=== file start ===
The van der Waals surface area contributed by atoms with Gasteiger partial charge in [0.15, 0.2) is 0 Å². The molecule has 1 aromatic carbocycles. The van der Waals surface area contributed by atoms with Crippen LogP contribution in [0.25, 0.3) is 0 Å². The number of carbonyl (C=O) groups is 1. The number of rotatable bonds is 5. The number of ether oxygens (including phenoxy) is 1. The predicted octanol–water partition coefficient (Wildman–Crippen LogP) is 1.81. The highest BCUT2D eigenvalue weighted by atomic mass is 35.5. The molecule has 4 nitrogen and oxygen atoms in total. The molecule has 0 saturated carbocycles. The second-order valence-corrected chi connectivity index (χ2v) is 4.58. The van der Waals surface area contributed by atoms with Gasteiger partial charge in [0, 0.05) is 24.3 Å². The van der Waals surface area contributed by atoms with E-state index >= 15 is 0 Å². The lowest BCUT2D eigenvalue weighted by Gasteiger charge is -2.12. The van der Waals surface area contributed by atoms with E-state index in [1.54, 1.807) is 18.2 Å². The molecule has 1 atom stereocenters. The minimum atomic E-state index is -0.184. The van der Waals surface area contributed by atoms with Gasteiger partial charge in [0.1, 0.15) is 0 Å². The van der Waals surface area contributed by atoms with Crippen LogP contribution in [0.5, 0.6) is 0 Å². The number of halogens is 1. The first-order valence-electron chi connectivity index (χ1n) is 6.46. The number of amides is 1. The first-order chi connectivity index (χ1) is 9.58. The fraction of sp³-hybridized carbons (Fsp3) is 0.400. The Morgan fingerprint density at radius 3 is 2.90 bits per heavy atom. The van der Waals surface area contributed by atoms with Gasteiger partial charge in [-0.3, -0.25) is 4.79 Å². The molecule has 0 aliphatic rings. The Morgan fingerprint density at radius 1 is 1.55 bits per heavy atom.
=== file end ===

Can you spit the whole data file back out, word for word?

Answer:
The van der Waals surface area contributed by atoms with Gasteiger partial charge in [0.15, 0.2) is 0 Å². The molecule has 1 aromatic carbocycles. The van der Waals surface area contributed by atoms with Crippen LogP contribution in [0.25, 0.3) is 0 Å². The number of carbonyl (C=O) groups is 1. The number of rotatable bonds is 5. The number of ether oxygens (including phenoxy) is 1. The predicted octanol–water partition coefficient (Wildman–Crippen LogP) is 1.81. The highest BCUT2D eigenvalue weighted by atomic mass is 35.5. The molecule has 4 nitrogen and oxygen atoms in total. The molecule has 0 saturated carbocycles. The second-order valence-corrected chi connectivity index (χ2v) is 4.58. The van der Waals surface area contributed by atoms with Gasteiger partial charge in [0, 0.05) is 24.3 Å². The van der Waals surface area contributed by atoms with E-state index >= 15 is 0 Å². The lowest BCUT2D eigenvalue weighted by Gasteiger charge is -2.12. The van der Waals surface area contributed by atoms with E-state index in [1.54, 1.807) is 18.2 Å². The molecule has 1 atom stereocenters. The minimum atomic E-state index is -0.184. The van der Waals surface area contributed by atoms with Gasteiger partial charge in [0.1, 0.15) is 0 Å². The van der Waals surface area contributed by atoms with Crippen LogP contribution in [0.5, 0.6) is 0 Å². The number of halogens is 1. The first-order valence-electron chi connectivity index (χ1n) is 6.46. The number of amides is 1. The first-order chi connectivity index (χ1) is 9.58. The fraction of sp³-hybridized carbons (Fsp3) is 0.400. The Morgan fingerprint density at radius 3 is 2.90 bits per heavy atom. The van der Waals surface area contributed by atoms with Gasteiger partial charge in [-0.3, -0.25) is 4.79 Å². The molecule has 0 aliphatic rings. The Morgan fingerprint density at radius 1 is 1.55 bits per heavy atom.